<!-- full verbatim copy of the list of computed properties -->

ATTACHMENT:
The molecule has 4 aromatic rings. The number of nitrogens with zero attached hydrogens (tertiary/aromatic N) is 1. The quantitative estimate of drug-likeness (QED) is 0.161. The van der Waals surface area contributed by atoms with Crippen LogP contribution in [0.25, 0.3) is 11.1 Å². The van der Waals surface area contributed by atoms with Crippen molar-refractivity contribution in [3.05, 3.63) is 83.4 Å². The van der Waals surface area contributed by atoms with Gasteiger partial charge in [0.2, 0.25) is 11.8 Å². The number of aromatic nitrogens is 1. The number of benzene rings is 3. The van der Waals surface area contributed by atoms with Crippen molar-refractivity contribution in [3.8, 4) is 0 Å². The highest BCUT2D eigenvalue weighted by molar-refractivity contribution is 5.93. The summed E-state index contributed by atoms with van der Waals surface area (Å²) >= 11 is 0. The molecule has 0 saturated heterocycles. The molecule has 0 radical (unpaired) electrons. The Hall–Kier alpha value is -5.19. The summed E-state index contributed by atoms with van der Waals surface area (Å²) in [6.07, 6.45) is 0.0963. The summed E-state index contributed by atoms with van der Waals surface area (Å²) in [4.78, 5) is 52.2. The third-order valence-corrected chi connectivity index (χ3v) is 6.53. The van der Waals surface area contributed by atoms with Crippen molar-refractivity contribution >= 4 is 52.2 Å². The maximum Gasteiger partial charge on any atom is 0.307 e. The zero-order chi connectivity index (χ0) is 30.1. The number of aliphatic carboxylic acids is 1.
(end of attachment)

The molecule has 4 aromatic rings. The number of nitrogens with zero attached hydrogens (tertiary/aromatic N) is 1. The quantitative estimate of drug-likeness (QED) is 0.161. The van der Waals surface area contributed by atoms with Crippen LogP contribution in [0.25, 0.3) is 11.1 Å². The van der Waals surface area contributed by atoms with Crippen molar-refractivity contribution in [3.05, 3.63) is 83.4 Å². The van der Waals surface area contributed by atoms with Gasteiger partial charge in [0.2, 0.25) is 11.8 Å². The number of aromatic nitrogens is 1. The number of benzene rings is 3. The van der Waals surface area contributed by atoms with Crippen molar-refractivity contribution in [3.8, 4) is 0 Å². The highest BCUT2D eigenvalue weighted by molar-refractivity contribution is 5.93. The summed E-state index contributed by atoms with van der Waals surface area (Å²) >= 11 is 0. The molecule has 0 saturated heterocycles. The molecule has 0 radical (unpaired) electrons. The Hall–Kier alpha value is -5.19. The summed E-state index contributed by atoms with van der Waals surface area (Å²) in [6.07, 6.45) is 0.0963. The summed E-state index contributed by atoms with van der Waals surface area (Å²) in [4.78, 5) is 52.2. The third-order valence-corrected chi connectivity index (χ3v) is 6.53. The van der Waals surface area contributed by atoms with Crippen molar-refractivity contribution >= 4 is 52.2 Å². The maximum Gasteiger partial charge on any atom is 0.307 e. The zero-order chi connectivity index (χ0) is 30.1. The number of aliphatic carboxylic acids is 1.